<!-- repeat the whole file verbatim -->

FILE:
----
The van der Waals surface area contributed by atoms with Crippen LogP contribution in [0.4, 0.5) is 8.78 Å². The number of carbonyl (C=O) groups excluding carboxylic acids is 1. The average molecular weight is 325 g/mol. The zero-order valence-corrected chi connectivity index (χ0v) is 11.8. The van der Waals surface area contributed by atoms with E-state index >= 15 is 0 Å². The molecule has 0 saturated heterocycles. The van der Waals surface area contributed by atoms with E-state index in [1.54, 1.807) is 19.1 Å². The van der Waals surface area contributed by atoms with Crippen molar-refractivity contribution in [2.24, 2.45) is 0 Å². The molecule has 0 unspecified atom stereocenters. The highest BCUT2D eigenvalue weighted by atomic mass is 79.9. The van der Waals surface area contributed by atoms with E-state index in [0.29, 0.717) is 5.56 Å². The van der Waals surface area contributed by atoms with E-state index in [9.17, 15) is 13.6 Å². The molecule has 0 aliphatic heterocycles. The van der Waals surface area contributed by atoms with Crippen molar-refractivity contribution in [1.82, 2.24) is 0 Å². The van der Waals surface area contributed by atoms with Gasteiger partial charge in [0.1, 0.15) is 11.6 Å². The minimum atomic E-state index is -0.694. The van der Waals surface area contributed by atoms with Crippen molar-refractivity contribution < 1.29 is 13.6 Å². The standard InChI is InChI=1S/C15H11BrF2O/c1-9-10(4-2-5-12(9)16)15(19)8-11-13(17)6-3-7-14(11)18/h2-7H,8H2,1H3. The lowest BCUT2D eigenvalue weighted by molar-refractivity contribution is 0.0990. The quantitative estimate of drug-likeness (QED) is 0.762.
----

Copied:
The van der Waals surface area contributed by atoms with Crippen LogP contribution in [0.4, 0.5) is 8.78 Å². The number of carbonyl (C=O) groups excluding carboxylic acids is 1. The average molecular weight is 325 g/mol. The zero-order valence-corrected chi connectivity index (χ0v) is 11.8. The van der Waals surface area contributed by atoms with E-state index >= 15 is 0 Å². The molecule has 0 saturated heterocycles. The van der Waals surface area contributed by atoms with E-state index in [1.54, 1.807) is 19.1 Å². The van der Waals surface area contributed by atoms with Crippen molar-refractivity contribution in [2.24, 2.45) is 0 Å². The molecule has 0 unspecified atom stereocenters. The highest BCUT2D eigenvalue weighted by atomic mass is 79.9. The van der Waals surface area contributed by atoms with E-state index in [0.29, 0.717) is 5.56 Å². The van der Waals surface area contributed by atoms with E-state index in [9.17, 15) is 13.6 Å². The molecule has 0 aliphatic heterocycles. The van der Waals surface area contributed by atoms with Crippen molar-refractivity contribution in [1.82, 2.24) is 0 Å². The van der Waals surface area contributed by atoms with Gasteiger partial charge in [0.1, 0.15) is 11.6 Å². The minimum atomic E-state index is -0.694. The van der Waals surface area contributed by atoms with Crippen molar-refractivity contribution < 1.29 is 13.6 Å². The standard InChI is InChI=1S/C15H11BrF2O/c1-9-10(4-2-5-12(9)16)15(19)8-11-13(17)6-3-7-14(11)18/h2-7H,8H2,1H3. The lowest BCUT2D eigenvalue weighted by molar-refractivity contribution is 0.0990. The quantitative estimate of drug-likeness (QED) is 0.762.